“I’ve been discussing the disenchantment of the world in these posts but have thus far only touched upon something integral to the concept, There’s a the looming spectre haunting the process of disenchantment. Very few writers confront it, and I’ll be honest—I’m a bit reluctant myself. This won’t make me popular. Something happened in the 1700’s, some great disconnection between us humans and the earth around us. Somehow, our relationship to place, to nature, and to each other shifted. [...] This shift was the birth of Capitalism [...] our relationship to the places we lived, the places we grew food and hunted animals and gathered herbs and raised animals suddenly changed. Worse than being merely something to trade, it became something to improve. Suddenly divorced (some would say “liberated”) from older conceptions of nature, societies changed. People who’d rented land at prices previously fixed by tradition, law, and religious notions of fairness suddenly couldn’t afford to do so without constantly producing more from the land they worked. Those who figured out how to “improve” their “production” could keep renting land, possibly renting more and even purchasing their own once the ancient practice of the commons (land open to anyone to use) ended.” - Rhyd Wildermuth, on capitalism and the logic of disenchantment.

King Arthur Pendragon

King Arthur Pendragon

“This Story is set to lay the foundations for an International debate on how we as Humans respect and Honour our Dead.  On the 18th of this month The Long awaited new visitors centre is due to open amid new controversy. King Arthur Pendragon, a senior Druid is calling for a day of action and Protest at English Heretics refusal to display replicas of the Ancient Human remains (The collective ancestors) excavated from the environs of Stonehenge . Instead EH plan to put the genuine human remains on display at their new visitor’s centre. Likened by Arthur to a Victorian ‘Peep show’ He, and his supporters believe that it dishonours the dead by putting them on display and that English Heritage are out of step with World opinion that prefers repatriation and re-interment rather than the display of the Dead. The protest billed as KLASP the MOON, The Kings Loyal Arthurian Stonehenge Protest to coincide with the full moon is due to take place at the new visitor’s centre and is sure to be a ‘colourful’ affair, with Robed Druids and Pagans, Knights and Ladies, Celtic Warriors and Drummers in attendance.” – The Loyal Arthurian Warband of Druid leader Arthur Pendragon, announcing via press release a protest against the display of human remains at the new Stonehenge visitors center, which opened on the 18th.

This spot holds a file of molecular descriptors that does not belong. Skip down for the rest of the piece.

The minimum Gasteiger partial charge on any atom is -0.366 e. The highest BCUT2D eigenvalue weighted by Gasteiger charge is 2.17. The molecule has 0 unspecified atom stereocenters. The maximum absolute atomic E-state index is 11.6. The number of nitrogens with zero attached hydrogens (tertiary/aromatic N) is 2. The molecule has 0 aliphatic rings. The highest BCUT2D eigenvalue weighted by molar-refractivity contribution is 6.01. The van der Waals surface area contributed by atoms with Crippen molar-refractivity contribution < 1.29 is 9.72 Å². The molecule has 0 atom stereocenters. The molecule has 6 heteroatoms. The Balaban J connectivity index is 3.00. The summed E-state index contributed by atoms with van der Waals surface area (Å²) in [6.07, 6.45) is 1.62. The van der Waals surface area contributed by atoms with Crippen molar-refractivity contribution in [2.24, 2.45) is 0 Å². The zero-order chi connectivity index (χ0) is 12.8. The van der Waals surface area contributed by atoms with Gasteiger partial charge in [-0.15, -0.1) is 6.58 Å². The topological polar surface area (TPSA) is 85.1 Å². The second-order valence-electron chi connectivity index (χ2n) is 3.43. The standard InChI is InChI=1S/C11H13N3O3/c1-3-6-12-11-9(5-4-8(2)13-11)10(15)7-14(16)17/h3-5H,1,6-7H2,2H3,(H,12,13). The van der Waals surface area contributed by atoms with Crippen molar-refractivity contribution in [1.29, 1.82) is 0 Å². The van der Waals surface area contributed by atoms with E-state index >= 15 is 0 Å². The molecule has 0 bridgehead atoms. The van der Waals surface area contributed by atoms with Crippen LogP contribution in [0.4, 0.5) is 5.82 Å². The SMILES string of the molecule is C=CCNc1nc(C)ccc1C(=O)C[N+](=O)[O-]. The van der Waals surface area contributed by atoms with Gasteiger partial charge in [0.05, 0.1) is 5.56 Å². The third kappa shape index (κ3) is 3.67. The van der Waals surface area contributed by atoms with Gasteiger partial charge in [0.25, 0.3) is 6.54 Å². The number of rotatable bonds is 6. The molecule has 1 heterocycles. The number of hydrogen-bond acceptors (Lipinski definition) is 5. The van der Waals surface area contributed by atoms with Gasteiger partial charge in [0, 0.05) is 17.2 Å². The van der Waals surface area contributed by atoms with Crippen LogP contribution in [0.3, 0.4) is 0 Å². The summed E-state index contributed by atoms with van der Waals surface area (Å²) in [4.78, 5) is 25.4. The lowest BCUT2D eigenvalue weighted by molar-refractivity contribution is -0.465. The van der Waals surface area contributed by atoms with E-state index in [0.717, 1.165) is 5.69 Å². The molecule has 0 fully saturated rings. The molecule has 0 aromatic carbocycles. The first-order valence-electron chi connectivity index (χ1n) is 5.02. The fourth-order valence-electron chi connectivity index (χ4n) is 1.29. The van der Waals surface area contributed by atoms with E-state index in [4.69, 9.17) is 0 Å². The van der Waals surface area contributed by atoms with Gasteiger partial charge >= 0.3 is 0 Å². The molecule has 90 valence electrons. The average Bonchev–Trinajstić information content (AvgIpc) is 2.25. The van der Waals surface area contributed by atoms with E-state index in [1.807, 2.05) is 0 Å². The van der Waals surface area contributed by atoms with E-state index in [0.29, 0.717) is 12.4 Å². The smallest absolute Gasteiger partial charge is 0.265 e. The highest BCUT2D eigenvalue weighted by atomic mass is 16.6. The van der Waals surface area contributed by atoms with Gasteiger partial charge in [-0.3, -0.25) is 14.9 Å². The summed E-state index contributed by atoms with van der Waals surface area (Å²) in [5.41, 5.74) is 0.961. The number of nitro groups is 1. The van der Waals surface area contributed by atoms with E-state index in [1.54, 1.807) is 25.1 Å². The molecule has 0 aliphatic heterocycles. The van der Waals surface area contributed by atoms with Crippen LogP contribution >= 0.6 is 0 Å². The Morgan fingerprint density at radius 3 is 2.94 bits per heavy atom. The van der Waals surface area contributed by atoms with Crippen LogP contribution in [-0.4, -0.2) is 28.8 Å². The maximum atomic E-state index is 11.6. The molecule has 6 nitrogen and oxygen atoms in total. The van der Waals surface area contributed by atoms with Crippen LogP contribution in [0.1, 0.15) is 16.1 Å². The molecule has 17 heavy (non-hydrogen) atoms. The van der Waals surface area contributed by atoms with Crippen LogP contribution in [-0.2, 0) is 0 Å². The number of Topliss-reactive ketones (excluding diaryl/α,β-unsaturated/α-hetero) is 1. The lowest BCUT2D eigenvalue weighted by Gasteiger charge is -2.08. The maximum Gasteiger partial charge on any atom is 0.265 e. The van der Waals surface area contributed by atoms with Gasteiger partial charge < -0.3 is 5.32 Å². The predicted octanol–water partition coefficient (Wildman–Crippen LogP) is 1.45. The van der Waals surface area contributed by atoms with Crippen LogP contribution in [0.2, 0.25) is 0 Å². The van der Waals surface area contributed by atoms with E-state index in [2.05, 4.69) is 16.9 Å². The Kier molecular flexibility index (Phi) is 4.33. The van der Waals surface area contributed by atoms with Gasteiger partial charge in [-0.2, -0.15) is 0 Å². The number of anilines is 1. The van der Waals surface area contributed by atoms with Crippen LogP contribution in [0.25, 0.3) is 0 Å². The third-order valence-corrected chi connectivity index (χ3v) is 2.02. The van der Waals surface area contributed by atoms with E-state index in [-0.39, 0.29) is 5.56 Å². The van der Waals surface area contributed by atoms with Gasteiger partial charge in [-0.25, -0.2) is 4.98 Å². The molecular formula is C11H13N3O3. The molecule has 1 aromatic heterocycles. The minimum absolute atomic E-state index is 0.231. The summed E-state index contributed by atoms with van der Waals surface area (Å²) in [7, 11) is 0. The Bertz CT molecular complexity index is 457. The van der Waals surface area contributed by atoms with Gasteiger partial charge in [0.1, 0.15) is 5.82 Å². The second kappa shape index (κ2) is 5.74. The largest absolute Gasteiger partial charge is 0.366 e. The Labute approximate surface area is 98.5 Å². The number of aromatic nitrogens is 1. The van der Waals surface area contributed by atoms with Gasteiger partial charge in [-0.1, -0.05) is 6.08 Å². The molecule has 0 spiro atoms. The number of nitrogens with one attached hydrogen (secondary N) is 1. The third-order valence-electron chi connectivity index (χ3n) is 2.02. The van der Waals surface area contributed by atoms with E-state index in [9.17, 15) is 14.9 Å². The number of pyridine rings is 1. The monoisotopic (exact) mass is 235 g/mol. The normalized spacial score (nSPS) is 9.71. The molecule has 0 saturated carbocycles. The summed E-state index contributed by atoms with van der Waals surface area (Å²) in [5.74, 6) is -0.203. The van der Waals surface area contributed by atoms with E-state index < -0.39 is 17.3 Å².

blue_plaque_gbg“On Midsummer’s Day 2013 Doreen Valiente made posthumous history by becoming the first Witch to be awarded a blue plaque for her life and achievements. Tyson Place, a council block in Brighton, made history too as the first building of its kind to have a blue plaque on its walls. History was made on a day which say an open public celebration of Midsummer at Brighton’s Steine Gardens followed by the plaque unveiling ceremony at Tyson Place where the historic plaque was unvelied by Julie Belham-payne and the Mayor of Brighton and Hove. We have to raise funds for each blue plaque which costs over £1200 just to manufacture and install.  Time is short so please donate to this great cause. There will be 2 other plaques in the future that we have negotiated for. One for Gerald Gardner in 2014 and another for Alex Sanders in 2015. Gerald Gardner’s Blue Plaque We are very pleased to be able to say that we plan to unveil Gerald Gardner’s blue plaque at the house he lived in near Christchurch on Friday 13th (!) June 2014, which would have been Gerald’s 130th birthday. More information will follow.” - The Centre for Pagan Studies and the Doreen Valiente Foundation, announcing the forthcoming placement of a commemorative blue plaque for Wiccan founder Gerald Gardner, and asking for funds to help in that endeavor.

P. Sufenas Virius Lupus

P. Sufenas Virius Lupus